Mar 302011
Authors: Allison Sylte

At the end of a “Rocky Horror Picture Show” screening, the movie theater looks like a warzone.

A thin layer of rice coats the floor, punctuated by countless pieces of toast and forgotten playing cards thrown haphazardly in every direction. Toilet paper is wound up and down the rows of seats, with noisemakers and party hats occasionally sitting forgotten, along with miscellaneous pieces of lingerie and lanyards with nametags categorizing audience members as either ‘sluts’ or ‘assholes.’

“It’s different than an average day at work, that’s for sure,” said Danae Walk, a theater employee at the Fort Collins Cinema Saver 6, which has monthly midnight Rocky Horror screenings. “Sometimes I’ll see people wearing the costumes and have no idea what’s going on.”

Outside of the theater, moviegoers clad in revealing lingerie, maid outfits, tight bright gold shorts and sweater-vests and nerdy glasses linger outside, creating a stark contrast to the blandly dressed moviegoers filing out of other theaters, attracting both confused stares and looks of utter awe.

“You get to show some skin, and along the way maybe change some minds and shed some inhibitions,” said Sarah Johnson, a Rocky Horror fan who attended the Feb. 26 showing in Fort Collins.

“The Rocky Horror Picture Show” is a 1975 science fiction musical starring Susan Sarandon and Tim Curry that over the years has gained a substantial cult following, with moviegoers of all generations flocking to theaters nationwide to enjoy the participatory nature of the film.

The plot is convoluted and bizarre, with the basic gist being that Brad and Janet, a small-town couple, find themselves trapped in the castle of Dr. Frank-N-Furter, a Transylvanian transvestite who is having a party with his fellow Transylvanians to unveil his latest creation: “Rocky Horror,” a sexy, blonde and buff spin-off of the Frankenstein monster with a penchant for tight, shiny gold boxer shorts.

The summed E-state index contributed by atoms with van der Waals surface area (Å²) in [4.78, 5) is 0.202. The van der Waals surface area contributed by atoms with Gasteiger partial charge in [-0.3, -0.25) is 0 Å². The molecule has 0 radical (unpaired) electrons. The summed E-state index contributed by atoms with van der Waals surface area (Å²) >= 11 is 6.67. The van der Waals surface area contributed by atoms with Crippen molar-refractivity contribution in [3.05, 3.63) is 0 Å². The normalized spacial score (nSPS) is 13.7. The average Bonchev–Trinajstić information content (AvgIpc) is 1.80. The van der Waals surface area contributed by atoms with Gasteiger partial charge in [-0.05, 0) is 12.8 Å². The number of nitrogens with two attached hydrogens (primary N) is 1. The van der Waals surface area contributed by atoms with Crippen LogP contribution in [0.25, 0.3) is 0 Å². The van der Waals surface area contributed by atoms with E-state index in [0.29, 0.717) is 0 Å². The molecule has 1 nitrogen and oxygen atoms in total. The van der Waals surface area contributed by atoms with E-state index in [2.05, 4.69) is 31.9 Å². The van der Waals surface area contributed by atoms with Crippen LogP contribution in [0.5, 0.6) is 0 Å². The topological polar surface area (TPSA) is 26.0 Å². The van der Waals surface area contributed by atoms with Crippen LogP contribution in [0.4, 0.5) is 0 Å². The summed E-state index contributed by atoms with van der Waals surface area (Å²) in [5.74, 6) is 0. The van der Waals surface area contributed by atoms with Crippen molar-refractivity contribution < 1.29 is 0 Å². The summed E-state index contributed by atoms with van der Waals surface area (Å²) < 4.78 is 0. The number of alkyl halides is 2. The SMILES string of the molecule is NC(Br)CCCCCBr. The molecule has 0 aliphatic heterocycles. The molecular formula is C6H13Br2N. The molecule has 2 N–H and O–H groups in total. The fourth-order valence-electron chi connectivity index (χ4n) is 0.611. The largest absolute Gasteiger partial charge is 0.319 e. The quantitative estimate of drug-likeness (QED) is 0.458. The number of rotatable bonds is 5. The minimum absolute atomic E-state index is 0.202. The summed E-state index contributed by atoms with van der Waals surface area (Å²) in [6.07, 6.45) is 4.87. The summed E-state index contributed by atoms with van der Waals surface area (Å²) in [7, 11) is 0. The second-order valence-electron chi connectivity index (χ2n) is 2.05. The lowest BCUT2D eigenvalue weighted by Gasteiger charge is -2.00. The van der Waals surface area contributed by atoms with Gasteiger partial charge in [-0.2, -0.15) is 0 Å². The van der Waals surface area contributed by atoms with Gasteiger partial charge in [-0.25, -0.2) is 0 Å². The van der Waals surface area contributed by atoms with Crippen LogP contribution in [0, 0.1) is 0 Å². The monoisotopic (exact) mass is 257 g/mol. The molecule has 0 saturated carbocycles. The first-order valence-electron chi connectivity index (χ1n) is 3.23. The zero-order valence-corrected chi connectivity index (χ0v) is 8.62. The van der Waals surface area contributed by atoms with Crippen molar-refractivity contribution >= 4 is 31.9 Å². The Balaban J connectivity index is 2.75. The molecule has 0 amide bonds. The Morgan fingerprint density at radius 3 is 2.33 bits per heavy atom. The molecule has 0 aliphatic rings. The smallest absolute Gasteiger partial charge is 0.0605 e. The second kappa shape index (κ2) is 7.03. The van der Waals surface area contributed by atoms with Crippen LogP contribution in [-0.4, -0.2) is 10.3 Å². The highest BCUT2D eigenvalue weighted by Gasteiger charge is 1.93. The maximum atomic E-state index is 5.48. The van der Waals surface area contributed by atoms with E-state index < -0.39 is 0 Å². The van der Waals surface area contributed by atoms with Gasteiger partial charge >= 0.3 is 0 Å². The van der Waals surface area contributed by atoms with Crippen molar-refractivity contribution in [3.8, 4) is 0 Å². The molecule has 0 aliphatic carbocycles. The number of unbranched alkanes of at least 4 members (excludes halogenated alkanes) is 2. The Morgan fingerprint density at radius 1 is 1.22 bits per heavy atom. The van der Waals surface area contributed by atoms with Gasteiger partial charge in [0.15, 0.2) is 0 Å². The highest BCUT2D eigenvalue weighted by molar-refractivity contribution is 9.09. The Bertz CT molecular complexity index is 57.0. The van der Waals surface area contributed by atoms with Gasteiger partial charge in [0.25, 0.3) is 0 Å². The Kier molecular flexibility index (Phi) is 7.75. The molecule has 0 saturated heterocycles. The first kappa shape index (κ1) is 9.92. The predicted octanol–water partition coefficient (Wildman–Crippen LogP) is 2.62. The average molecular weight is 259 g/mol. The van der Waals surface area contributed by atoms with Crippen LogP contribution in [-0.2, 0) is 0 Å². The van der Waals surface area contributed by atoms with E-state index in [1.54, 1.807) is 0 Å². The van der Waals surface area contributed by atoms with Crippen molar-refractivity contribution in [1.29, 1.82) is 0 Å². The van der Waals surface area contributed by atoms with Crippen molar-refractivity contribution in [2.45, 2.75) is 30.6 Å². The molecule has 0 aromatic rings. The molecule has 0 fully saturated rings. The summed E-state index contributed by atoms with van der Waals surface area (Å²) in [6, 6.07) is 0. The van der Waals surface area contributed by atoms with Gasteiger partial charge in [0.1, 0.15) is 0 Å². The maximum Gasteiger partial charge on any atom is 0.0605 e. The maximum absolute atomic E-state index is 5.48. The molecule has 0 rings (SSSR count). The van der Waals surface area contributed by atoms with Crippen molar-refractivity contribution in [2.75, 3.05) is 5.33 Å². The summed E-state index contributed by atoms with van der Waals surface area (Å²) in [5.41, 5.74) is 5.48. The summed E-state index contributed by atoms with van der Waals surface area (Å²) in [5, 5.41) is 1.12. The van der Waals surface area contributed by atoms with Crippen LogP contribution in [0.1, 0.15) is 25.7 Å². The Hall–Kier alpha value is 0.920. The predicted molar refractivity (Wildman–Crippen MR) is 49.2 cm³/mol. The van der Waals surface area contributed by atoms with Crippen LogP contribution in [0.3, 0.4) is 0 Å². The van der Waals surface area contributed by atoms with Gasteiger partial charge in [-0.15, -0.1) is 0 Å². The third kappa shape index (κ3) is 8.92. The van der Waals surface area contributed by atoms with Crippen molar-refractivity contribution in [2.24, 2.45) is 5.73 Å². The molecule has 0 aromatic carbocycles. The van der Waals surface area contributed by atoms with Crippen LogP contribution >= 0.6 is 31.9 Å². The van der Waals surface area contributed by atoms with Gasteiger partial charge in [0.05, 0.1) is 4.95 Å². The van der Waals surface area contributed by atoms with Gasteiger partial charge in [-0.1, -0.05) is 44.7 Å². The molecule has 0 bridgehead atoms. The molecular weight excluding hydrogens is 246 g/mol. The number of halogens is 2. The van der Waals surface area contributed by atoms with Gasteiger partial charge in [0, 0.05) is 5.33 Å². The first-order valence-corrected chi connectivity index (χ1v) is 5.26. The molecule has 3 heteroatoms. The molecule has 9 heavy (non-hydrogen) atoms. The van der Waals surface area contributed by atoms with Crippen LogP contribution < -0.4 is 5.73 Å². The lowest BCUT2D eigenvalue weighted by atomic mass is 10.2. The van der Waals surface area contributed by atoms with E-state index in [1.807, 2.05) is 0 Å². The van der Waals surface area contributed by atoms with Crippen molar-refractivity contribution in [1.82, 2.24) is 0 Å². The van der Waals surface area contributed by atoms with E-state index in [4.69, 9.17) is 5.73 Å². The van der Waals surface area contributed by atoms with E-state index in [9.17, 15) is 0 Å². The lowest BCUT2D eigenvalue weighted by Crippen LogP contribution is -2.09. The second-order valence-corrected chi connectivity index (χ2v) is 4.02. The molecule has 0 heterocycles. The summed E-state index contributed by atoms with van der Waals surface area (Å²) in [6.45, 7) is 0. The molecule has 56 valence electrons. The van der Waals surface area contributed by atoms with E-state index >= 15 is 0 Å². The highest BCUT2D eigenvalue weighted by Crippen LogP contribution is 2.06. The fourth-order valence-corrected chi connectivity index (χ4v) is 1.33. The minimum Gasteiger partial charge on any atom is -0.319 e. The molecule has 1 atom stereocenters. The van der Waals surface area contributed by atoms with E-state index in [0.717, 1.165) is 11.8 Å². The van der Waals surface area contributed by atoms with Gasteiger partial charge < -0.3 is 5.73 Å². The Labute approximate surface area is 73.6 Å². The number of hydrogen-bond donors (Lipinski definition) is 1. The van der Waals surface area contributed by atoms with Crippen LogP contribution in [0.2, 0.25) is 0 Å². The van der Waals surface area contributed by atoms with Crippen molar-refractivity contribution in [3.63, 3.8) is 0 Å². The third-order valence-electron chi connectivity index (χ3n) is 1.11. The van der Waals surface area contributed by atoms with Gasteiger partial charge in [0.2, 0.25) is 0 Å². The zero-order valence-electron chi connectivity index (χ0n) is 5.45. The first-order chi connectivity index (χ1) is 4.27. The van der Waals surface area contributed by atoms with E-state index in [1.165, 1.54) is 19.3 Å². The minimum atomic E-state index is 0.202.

The real draw is the campy, 70s rock-opera musical numbers, which range from serious power ballads to more traditional musical fare.

“I absolutely love any sort of musical, and the music in Rocky Horror definitely does not disappoint,” said Ben Hilzer, a sophomore business major.

Audience participation began in the late 70s, after Rocky Horror was rendered a box office failure during its original theatrical release and was therefore only released in Los Angeles theaters for midnight showings. It was then that the film found new life, as over time, attendees began shouting lines and bringing props, later dancing along to the musical numbers and shouting responses to some of the dumber lines by the film’s characters.

Kassie Oswalt, a box office attendant at the Cinema Saver 6, coordinates the Fort Collins screenings, which she says attracts both older Rocky Horror fans and CSU students who come to have a night far from the traditional college Saturday evening.

“It’s just an absolute blast getting to see all the smiling faces and getting to see the moviegoers leave as converts,” Oswalt, who for the screening wore an elaborate maids outfit, said. “People come back again and again, and they tend to bring their friends. Rocky Horror is finding new life in the college crowd.”